Sleeping sickness


 Transmitted by a Tsetse Fly  Found mostly in Africa and North America  Higher Risk in Rural areas  Two types:  Trypanosoma brucei rhodesiense (East Africa)  Trypanosoma brucei gambiense (West Africa) .

Without treatment. there is progressive loss of weight and involvement of the central nervous system. .Disease Symptoms  Characterised by a chancre at site of a bite  Initial symptoms include severe headaches.  In the late stage of the disease. anaemia and rash. enlarged lymph nodes. insomnia. the disease is invariably fatal.

rhodesiense causes a more acute illness. b.Disease Pathophysiology  T. b. with onset a few days or weeks after the infected bite . gambiense causes a chronic illness after an incubation period of weeks or months  T.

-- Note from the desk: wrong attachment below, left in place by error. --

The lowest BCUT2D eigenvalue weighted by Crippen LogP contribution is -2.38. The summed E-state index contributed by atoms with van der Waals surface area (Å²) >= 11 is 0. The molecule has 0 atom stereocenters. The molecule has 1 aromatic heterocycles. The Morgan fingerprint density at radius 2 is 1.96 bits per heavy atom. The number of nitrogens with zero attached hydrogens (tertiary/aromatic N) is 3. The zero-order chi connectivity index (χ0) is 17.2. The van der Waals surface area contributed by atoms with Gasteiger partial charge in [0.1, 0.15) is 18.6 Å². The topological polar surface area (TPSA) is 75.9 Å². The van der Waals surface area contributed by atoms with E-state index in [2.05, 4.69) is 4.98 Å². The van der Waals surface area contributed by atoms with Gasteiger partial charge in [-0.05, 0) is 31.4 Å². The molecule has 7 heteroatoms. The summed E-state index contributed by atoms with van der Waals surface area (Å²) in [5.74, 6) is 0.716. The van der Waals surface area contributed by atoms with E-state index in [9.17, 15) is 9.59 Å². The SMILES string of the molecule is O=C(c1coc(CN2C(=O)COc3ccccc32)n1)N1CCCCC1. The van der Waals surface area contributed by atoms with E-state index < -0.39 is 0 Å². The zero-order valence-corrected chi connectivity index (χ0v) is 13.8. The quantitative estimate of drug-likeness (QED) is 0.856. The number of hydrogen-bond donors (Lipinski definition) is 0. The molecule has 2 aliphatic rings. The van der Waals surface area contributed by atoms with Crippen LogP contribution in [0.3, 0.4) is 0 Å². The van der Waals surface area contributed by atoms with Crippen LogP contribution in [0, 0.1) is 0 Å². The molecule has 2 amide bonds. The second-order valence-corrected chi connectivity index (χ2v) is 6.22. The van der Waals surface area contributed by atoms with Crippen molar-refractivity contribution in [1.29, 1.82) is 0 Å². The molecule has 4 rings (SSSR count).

Precautions & Prophylaxis  No prophylaxis available  Avoid any contact with Tsetse Fly.  Difficult as they can bite through clothing  Tsetse Flies Bite During the Day  Not repelled by any insect-repellent products  Bite can be identified easily as it is painful  Travellers should seek medical attention promptly if symptoms develop .

.  Movement and the colour blue attract tsetse flies.Precaution  Awareness of risk and insect bite avoidance is the only method of preventing infection. therefore windows should remain closed when driving through endemic areas.  Tsetse have been known to follow moving vehicles.

.Treatment  Immediate referral to tropical disease specialist  Both parasites can be detected in the blood films  In African trypanosomiasis the parasite can be isolated from the initial chancre and occasionally from cerebrospinal fluid if the central nervous system has been invaded.

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